Like the trained, composed professionals they are, the characters of Windhome think about, instead of simply reacting to, the strange new world around them. Vika’s first contact with the aliens shows not only her training as a biologist, but how Landon’s scientific background informs her imaginative world. Landon not only has a background in chemistry, where she has a degree and works as a research lab technician, but also works as a freelance copyeditor for medical, scientific, and technical books. Unfortunately, the pacing is sacrificed at times to describe the scientific process, and some of the passages border on info-dumping (e.g., lengthy passages about how technology worked, awkward phrasing about laws, etc.). However, this issue was not severe enough to detract from my overall impression of the novel. Rather, it contributed to a general sense of curiosity about Windhome.
Although the pacing slows in these moments, and Landon could have benefitted from some trimming of her explanations, she also uses this space to deepen my trust in the capabilities of Vika, Anke, and Pierre. Even when they work in their elements, their work is tainted with bitterness and fatigue. Vika and her crew must sift through horrific anecdotes of war tragedies—translating eulogies and elegies into raw data that can be used to protect Earth. Landon does an excellent job of giving our characters a wide variety of challenges, particularly with their interactions among each other. At times, while reading, I came within the orbit of burnout from the sheer sorrow contained in this book. However, occasional moments of discovery and breakthrough eased this constant tension.
“But—” Vika seemed to struggle for words. “There should be a way.”
“Once there was,” Kelru said. “The Destroyers took that from us. And left our world poisoned, so that these things happen far more often than they once did.”
Landon brilliantly develops the Anokothu, to a point where the alien race hardly seems alien at all. They are a fully developed civilization that is only comparable to humanity’s history in terms of its depth and richness. While many first contact missions fall into a familiar pattern of hostile, primitive aliens, the Anokothu are clearly civilized, even if they lack certain “modern” tools, by humanity’s standards. Landon expertly places the bitter laws of the Anokothu into the context of the bitter world they live in. Landon also does an excellent job of showing various relationships of the Anokothu both within and outside the context of their cultural norms. There are multifaceted tensions and passions between the characters’ relationships—an estranged son and his powerful mother, human women and Anokothu women, and survivors and destroyers. The relationships of the women in this novel evoke a strange intergalactic understanding of femininity, which allows Landon to delve into a gendered analysis of the end of the world. After all, with the threat of annihilation also comes the question of reproduction. Some of the females of the Anokothu choose to separate themselves from the men, but only offer brief explanations of this self-enforced separation. This creates an uneasy sense of equality (though not quite feminism as we would understand it) that I wanted to know more about. The tragedy of the Destroyers has also left this planet highly polarized—a young generation trying to outgrow the trauma left behind, an elderly council with an unclear direction, and the women who live amongst one another rather than give into their reproductive desires.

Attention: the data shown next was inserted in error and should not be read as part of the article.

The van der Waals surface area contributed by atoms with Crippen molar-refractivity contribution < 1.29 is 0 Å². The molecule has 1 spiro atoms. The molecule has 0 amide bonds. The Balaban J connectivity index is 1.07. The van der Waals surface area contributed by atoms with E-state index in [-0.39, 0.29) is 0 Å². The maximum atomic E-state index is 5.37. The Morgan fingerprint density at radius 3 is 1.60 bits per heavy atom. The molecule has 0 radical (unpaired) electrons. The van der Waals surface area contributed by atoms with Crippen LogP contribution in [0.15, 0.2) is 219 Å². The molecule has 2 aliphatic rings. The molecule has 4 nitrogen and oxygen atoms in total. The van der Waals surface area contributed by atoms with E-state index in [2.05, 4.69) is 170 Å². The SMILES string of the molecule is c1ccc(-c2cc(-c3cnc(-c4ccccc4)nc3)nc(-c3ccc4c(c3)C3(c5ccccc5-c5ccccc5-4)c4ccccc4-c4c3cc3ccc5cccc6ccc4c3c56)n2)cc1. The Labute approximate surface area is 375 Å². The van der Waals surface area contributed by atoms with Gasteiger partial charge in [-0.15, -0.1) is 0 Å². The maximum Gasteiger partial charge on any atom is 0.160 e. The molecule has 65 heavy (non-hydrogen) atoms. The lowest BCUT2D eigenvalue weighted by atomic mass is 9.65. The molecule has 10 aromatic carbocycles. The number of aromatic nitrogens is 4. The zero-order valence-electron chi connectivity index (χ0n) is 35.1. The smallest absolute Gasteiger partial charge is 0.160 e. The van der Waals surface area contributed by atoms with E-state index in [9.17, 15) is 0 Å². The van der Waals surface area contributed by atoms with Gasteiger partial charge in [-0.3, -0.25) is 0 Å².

Although I must praise Landon’s worldbuilding and character development, and though the bits of her prose I have sampled in this review are stunning, these only appear in moments. This book simply did not stir my curiosity or completely unsettle me in a way that I hoped it would. Our protagonists face multiple challenges—the environment, rigid cultural norms, and the limits of their bodies—but these challenges distract from the Destroyers, a threat that I felt ignorant and indifferent to as the novel progressed. For most of the novel, the Destroyers are just a placeholding name for a danger that infuses trauma into the generations to come. They do not live up to their ominous and overused name, even with the tension built up over the novel.
Overall, I enjoyed Windhome, but did not feel strongly one way or another after closing the book. After such a haunting story, I felt disappointingly satisfied that all was well, even after shocking plot twists and tragedies. A novel about discovery should provoke fear and more than just passive inquiry within me. Although Windhome is about character-driven first encounter missions, generational trauma, and loneliness, at its heart is the wind, and the space between worlds. Landon makes this space between—the space between Earth and Windhome, wind and rock, and life and death—a tangible threat to three very capable protagonists.